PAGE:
The “alt-right” shares something important with Islamists: they both owe much of their recent success to quickly grasping the fact that politics is no longer just about policies.
When imagining what globalization looks like in practice, few envision a more Senegalese or Sri Lankan world. Globalization is of course a complicated process, but due to the immense economic and geopolitical power of the U.S. and Europe, it has resulted in the continual expansion of Western norms and values. For many, this was a welcome development. As globalization proceeded, their thinking went, a common human culture would emerge, leading to ever more progress and cooperation. We would never necessarily be the same, but our aims and hopes would converge.
Globalization’s ideal, however, has been turned upside down. From annual debates over whether Americans should celebrate Christopher Columbus, to new veil bans in Austria, lightning rod identity controversies have come to dominate the headlines for weeks or months at a time. After the technocratic moment of the 1990s and 2000s, politics is returning to its natural state: answering the fundamental question of who we are, not what sorts of policies we support.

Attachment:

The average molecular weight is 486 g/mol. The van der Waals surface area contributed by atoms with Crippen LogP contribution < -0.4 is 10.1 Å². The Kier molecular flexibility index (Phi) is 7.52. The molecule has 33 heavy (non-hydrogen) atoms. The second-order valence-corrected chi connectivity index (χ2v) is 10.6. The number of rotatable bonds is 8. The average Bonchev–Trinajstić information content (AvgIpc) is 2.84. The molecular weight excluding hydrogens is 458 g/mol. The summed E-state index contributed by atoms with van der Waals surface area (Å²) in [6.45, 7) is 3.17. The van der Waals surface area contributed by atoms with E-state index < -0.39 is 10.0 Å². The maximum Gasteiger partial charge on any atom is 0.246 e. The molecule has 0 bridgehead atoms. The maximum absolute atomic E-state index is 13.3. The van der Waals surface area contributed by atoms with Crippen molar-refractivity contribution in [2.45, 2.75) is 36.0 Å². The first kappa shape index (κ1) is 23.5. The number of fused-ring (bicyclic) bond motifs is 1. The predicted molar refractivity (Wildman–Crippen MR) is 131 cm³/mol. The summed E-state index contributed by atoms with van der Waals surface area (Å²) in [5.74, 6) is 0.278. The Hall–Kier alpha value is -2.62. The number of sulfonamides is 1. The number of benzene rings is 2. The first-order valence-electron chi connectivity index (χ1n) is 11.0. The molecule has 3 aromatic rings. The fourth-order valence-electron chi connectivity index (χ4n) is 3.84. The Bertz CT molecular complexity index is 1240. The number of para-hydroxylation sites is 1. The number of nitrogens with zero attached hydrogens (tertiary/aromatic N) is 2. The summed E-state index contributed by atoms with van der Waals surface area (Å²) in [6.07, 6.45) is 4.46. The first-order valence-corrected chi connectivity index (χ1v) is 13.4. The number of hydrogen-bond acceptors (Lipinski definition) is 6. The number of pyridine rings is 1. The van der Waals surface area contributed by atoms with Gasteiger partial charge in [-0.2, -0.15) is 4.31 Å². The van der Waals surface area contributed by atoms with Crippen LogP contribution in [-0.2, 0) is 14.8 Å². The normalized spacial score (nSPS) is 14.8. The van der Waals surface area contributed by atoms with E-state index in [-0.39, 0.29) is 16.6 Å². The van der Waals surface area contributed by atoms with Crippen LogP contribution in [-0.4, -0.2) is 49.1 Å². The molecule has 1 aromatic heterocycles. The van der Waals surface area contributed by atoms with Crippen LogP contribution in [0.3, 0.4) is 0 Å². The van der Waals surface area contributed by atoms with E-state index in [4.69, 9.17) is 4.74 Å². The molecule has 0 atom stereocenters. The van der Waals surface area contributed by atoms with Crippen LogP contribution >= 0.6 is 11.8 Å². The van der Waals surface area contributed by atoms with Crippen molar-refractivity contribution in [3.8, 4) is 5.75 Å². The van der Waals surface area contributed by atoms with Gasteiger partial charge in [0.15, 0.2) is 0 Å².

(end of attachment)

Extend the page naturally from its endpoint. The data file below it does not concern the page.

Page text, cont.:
The dividing lines have become predictable: on one side line up liberal individualists, who maintain almost as a matter of faith that any form of personal expression is to be protected and even celebrated. On the other end lies a new brand of conservative nationalists, who — perhaps channeling their inner Paul Revere — see it as their personal responsibility to warn the nation when certain symbols and identities begin to threaten the values that (in their eyes) any self-respecting Western society ought to hold dear.Continue reading